Wednesday, May 25, 2016

Sucker Punch Citra Sour by Swan's

This is terrible, two months of no beer reviews! Maybe I will just go back through my notes and not really post anything online. Thinking ahead for the 2106 top beers of Victoria.


Sucker Punch = 6/10

The nose is an odd mixture of red apples and dank. Despite a little thin mouthfeel there is ample tart tropical fruit flavours. Citra is very apparent with both aromas and flavours of lime, melon and pineapple. The tart and lactic character only seems to enhance these flavours. Sour and tart but not overpowering

Taste +3
Aftertaste +1 (quite clean, but still some residual tartness)
Alcohol Content 0 5.5%
Value +1 very tasty
Appearance +1 (fun label art, change of pace for Swan's)

Glassware: Teku. Only because it looks elegant and not everyone has one

Food Pairings: Poached lamb with tangerine glaze.

Cellar: maybe. Citra character will fade for sure, but will Brett take up slack?

Tuesday, March 22, 2016

Odyssey Porter (Phillips)

There can never be enough nitrogenated beers. Nitrogen gas adds a creamy mouthfeel and sweet flavour. Since nitrogen is quite insoluble in most liquids, it adds a thicker creamier mouthfeel. When served on draught, nitro beers display that classic bubble cascade associated with a certain Irish stout. Within that fancy nitro beer faucet is a restriction plate (plate with tiny holes). Beer is forced through these narrow openings and nitrogen is forced out of solution, which leads to that large dense head. Nitrogen gas also has a sweetness which contrasts and softens bitter beers like stouts and porters. I have heard of nitro IPAs and hoppy pilsners.  If Clay is reading this, which I doubt, perhaps he would consider a nitro version of Potts Pils? That would be nice.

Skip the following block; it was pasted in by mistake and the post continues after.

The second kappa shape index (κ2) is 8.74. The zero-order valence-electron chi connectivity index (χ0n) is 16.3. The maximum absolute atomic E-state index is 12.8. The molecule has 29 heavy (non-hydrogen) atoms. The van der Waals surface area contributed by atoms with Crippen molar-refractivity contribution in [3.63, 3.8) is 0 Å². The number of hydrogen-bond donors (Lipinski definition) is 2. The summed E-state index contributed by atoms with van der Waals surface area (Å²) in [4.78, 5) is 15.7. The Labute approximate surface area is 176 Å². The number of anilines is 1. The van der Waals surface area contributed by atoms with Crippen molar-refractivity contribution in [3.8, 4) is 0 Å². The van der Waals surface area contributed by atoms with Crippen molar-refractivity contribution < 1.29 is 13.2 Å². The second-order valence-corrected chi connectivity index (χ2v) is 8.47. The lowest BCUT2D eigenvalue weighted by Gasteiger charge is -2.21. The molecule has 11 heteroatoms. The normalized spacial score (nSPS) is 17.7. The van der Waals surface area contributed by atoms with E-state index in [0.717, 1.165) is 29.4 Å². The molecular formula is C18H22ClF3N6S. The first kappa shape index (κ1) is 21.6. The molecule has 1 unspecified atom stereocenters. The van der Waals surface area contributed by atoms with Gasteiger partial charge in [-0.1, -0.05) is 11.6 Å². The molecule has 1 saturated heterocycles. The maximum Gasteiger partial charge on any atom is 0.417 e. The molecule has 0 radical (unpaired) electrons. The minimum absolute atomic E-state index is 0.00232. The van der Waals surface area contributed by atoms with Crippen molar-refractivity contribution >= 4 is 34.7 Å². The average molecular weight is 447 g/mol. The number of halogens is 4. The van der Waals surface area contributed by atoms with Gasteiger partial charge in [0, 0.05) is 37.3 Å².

When nitro beers are available in cans, there is a whole different magic that happens. Read all about it here, because the internet is always true. Regardless, with a quick opening and a hard pour you can enjoy a creamy cascading beer at home.

Odyssey Porter = 8/10

A sweet aroma greets you with an equal mix of light toast, powdered milk and cocoa. The mouthfeel is creamy as expected, but a little thin. This is a straight forward porter with dry cocoa, milk chocolate, toast and slight fruity red apple. It all ends with a whipped cream and chocolate finish. Overall it is very nice.

Taste +4
Aftertaste +1
Alcohol Content 0 5.0%
Value +1
Appearance +1 (Nice art with reasonable description of flavour)

Glassware: Definitely an Irish tulip, for historical effect. Make sure it is the 500ml version

Food Pairings: I would go for a mushroom and beef stew. The chewiness of the stem would mesh well with the creamy mouthfeel of the Odyssey. Generally stews are rich and umami heavy, perfect to balance with a sweet porter. For any veggies reading this, try with a mushroom and red kidney bean pot pie.

Cellar: Nope

Wednesday, March 9, 2016

Cereal Killer (Phillips)

Rye is the new and trendy grain to brew with these days. It ranks up there with the kettle sour. There is nothing wrong with this trend at all. When in used appropriately, rye adds a pleasant dry cereal and characteristic spiciness to a brew.

Cereal Killer = 5/10

Rye is apparent in the nose with its desired spicy cereal aroma. Not use why I am picking up marshmallow, maybe it is the kidlets hot chocolate. Despite the slightly slick mouthfeel, the Cereal Killer delivers the rye. It has the wet cereal, light spicy rye and chewy red apples you might expect. The only flavour not to fade was the sticky cereal. Tasty for a bottle, but might not buy a second one.

Taste +2
Aftertaste 0 
Alcohol Content +1 7.2%
Value +1
Appearance +1

Glassware: Any thing clean will do, the shaker pint would do fine

Food Pairings: Indian food or Thai would do nice. The spiciness would blend together while there is enough maltiness to calm the spicy heat. Hello tofu Pad Thai. Even the carnivores don't mind this dish.

Cellar:Nope

Wednesday, March 2, 2016

Moon Juice Kettle Sour

I love sour beers. The love of sour beers is polarizing in my opinion, you either love or hate. There is no middle ground. I feel this is the same for many culinary delights. Other examples include asparagus, sushi and cilantro. Let it be known; I do not like cilantro. Back to sour beers; I love sour beers. Luckily they do not contain cilantro.